For the new Lyr 2 owners the gain switch is for the type of HPs you have (are they high or low impedence and efficency).  For low impedence HP's like the HifiMan they definitely need the high gain setting.  The reason Schiit added the switch to the Lyr 2 was for IEM's and very high impedence HP's like the T1's.  The HD800's are borderline and could use either setting depending on results.  The original Lyr was always high gain.


Edited by rb2013 - 3/23/15 at 10:18am
post #923 of 1827
Quote:
Originally Posted by ghostchili View Post


The V281 is basically 2 improved V200's stacked. If you use SE it only uses 1 of the stacked amps, I was running the 560 balanced. I will take a closer look at the Lyr2 tomorrow.


It looks like the PS Audio Direct Stream has two output settings:

Quote:

Analog Audio Output

 
Connector RCA/XLR Unbalanced /Balanced (X2)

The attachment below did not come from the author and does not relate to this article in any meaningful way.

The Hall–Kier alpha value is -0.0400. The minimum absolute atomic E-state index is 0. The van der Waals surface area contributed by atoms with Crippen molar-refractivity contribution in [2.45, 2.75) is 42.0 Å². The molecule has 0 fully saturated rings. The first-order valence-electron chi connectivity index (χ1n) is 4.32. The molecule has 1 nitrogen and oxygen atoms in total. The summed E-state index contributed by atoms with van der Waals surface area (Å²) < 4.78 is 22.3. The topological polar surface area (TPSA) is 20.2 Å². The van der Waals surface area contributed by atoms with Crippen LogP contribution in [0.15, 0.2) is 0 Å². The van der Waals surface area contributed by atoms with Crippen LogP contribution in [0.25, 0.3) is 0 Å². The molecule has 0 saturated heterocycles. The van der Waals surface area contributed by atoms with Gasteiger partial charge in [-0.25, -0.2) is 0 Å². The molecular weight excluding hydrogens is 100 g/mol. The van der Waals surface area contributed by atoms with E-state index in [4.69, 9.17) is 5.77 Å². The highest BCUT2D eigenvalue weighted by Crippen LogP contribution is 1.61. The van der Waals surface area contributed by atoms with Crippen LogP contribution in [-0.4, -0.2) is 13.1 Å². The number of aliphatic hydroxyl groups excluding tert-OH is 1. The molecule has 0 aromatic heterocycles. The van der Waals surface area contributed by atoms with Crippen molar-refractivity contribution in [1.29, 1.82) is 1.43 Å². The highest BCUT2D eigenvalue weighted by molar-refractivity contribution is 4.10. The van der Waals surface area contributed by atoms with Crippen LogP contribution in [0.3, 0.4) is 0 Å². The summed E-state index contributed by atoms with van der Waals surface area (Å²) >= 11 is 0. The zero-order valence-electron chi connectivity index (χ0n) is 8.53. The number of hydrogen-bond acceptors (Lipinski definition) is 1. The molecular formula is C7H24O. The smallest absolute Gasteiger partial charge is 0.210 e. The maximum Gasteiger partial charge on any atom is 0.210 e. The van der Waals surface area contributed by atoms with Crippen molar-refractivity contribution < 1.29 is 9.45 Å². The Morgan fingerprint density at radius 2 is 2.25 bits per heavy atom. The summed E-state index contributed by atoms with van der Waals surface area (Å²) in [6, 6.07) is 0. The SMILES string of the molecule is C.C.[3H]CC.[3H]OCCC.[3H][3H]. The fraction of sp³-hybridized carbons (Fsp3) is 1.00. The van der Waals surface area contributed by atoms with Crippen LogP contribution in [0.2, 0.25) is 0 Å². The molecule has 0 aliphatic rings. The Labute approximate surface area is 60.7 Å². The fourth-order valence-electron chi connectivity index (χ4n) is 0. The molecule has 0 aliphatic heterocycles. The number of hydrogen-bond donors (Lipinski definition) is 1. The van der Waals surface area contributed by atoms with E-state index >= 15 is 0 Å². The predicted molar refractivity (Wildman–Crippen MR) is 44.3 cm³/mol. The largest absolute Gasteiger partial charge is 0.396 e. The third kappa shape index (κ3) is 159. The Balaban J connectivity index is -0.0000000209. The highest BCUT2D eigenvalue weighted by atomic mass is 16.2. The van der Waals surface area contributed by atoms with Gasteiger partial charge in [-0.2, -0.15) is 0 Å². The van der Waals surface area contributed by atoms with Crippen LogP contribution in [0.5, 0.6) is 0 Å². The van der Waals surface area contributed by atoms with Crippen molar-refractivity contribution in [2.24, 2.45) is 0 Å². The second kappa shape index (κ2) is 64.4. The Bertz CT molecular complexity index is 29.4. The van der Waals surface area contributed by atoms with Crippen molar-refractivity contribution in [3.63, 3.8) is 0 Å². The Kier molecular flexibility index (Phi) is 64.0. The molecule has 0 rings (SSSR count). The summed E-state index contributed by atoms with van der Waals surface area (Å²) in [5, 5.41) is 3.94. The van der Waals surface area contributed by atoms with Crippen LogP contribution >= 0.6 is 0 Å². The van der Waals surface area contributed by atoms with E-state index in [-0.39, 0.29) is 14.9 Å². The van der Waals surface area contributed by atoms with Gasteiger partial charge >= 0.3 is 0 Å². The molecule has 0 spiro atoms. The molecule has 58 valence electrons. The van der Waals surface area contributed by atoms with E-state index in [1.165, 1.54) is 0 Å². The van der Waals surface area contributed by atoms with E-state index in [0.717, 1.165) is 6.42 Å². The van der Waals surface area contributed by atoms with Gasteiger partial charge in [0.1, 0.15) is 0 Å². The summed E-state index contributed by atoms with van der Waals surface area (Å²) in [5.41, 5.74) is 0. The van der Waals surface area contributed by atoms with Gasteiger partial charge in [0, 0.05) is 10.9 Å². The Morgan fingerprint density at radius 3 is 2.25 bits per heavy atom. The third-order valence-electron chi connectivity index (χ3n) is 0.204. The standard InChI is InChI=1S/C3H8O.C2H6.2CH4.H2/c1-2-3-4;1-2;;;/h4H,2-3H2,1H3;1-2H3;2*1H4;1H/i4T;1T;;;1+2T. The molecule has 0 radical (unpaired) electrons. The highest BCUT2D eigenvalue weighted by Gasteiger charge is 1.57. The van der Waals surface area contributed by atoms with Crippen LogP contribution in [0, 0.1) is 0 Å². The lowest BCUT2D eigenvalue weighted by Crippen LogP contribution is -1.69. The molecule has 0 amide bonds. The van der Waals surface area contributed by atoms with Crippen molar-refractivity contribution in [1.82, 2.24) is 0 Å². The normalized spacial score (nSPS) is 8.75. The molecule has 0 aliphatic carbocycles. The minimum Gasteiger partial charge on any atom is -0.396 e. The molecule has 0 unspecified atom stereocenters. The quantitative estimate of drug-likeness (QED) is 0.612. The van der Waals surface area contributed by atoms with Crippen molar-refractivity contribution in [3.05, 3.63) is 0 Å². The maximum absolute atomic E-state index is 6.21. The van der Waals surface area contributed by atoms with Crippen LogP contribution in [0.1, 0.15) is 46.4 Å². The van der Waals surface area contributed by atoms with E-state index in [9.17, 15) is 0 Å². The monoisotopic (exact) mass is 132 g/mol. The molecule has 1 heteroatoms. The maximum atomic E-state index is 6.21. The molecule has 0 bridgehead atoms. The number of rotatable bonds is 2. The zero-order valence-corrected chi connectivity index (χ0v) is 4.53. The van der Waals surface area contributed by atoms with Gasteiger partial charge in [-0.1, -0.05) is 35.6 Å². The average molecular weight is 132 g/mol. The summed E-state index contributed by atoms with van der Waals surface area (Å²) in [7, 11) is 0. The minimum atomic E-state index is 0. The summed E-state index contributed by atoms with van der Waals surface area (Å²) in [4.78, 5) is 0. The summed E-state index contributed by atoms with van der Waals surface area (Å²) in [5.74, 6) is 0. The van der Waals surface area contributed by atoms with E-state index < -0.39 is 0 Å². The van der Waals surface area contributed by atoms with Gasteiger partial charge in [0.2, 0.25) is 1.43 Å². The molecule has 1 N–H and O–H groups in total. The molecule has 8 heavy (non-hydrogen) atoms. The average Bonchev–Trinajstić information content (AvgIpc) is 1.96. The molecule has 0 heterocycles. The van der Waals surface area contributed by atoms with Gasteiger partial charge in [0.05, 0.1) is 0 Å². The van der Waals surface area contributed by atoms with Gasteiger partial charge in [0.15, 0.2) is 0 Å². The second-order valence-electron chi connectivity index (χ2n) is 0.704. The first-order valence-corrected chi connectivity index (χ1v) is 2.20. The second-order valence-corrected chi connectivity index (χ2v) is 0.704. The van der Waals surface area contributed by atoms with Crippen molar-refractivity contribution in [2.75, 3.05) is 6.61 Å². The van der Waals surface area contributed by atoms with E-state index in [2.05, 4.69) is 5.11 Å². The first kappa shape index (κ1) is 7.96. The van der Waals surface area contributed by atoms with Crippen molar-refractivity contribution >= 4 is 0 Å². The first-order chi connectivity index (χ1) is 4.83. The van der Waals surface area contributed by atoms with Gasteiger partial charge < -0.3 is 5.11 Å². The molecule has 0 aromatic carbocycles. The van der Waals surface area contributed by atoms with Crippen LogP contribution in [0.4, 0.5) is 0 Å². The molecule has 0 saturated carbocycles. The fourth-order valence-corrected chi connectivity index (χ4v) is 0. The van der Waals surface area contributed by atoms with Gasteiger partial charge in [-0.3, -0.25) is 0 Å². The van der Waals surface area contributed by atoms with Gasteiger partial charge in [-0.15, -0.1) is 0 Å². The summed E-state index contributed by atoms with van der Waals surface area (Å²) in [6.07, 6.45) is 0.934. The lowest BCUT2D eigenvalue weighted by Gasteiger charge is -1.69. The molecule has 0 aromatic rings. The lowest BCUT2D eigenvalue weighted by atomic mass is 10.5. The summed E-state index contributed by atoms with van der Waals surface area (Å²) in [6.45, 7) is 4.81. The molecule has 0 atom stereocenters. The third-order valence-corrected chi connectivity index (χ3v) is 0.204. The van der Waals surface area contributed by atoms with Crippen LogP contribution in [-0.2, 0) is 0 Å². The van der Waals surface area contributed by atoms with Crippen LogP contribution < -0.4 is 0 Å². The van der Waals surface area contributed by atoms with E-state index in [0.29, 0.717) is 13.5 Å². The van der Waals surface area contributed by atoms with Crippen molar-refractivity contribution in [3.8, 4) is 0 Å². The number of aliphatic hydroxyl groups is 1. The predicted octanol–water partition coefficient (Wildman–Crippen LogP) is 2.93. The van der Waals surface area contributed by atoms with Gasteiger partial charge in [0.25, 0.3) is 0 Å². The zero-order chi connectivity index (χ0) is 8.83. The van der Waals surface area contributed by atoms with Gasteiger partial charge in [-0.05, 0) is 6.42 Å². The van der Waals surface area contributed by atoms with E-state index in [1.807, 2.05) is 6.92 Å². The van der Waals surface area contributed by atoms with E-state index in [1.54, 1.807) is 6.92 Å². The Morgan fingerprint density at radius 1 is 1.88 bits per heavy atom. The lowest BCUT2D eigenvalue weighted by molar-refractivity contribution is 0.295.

Output level, low 1.41 Vrms(+5BV)/3.15
Output level high, maximum 2.81 Vrms (+8dBV)/5.3 Vrms (+12dBV)

 

So on the low level output setting and the HE-560's I could see where you might be getting gain issues as 1.4 V is kinda on the low side (between an iPod and standard CD player)(Bifrost is 2V).  The high setting should give you better gain with 2.8V - between a std CD player and many DAC's.  Worth a try.

 

PS I noticed running balanced the PS Audio has much higher gain of 3.1V.  So could explain the better gain on the 281 - if you're running bal into it.


Edited by rb2013 - 3/23/15 at 11:11am
post #924 of 1827
Quote:
Originally Posted by rb2013 View Post


It looks like the PS Audio Direct Stream has two output settings:

So on the low level output setting and the HE-560's I could see where you might be getting gain issues as 1.4 V is kinda on the low side (between an iPod and standard CD player)(Bifrost is 2V).  The high setting should give you better gain with 2.8V - between a std CD player and many DAC's.  Worth a try.

PS I noticed running balanced the PS Audio has much higher gain of 3.1V.  So could explain the better gain on the 281 - if you're running bal into it.

I initially had the filter off but the button on the remote is right next to the Dim button which I use a lot to turn the display off. I will check that first once I get home.
post #925 of 1827
Quote:
Originally Posted by ghostchili View Post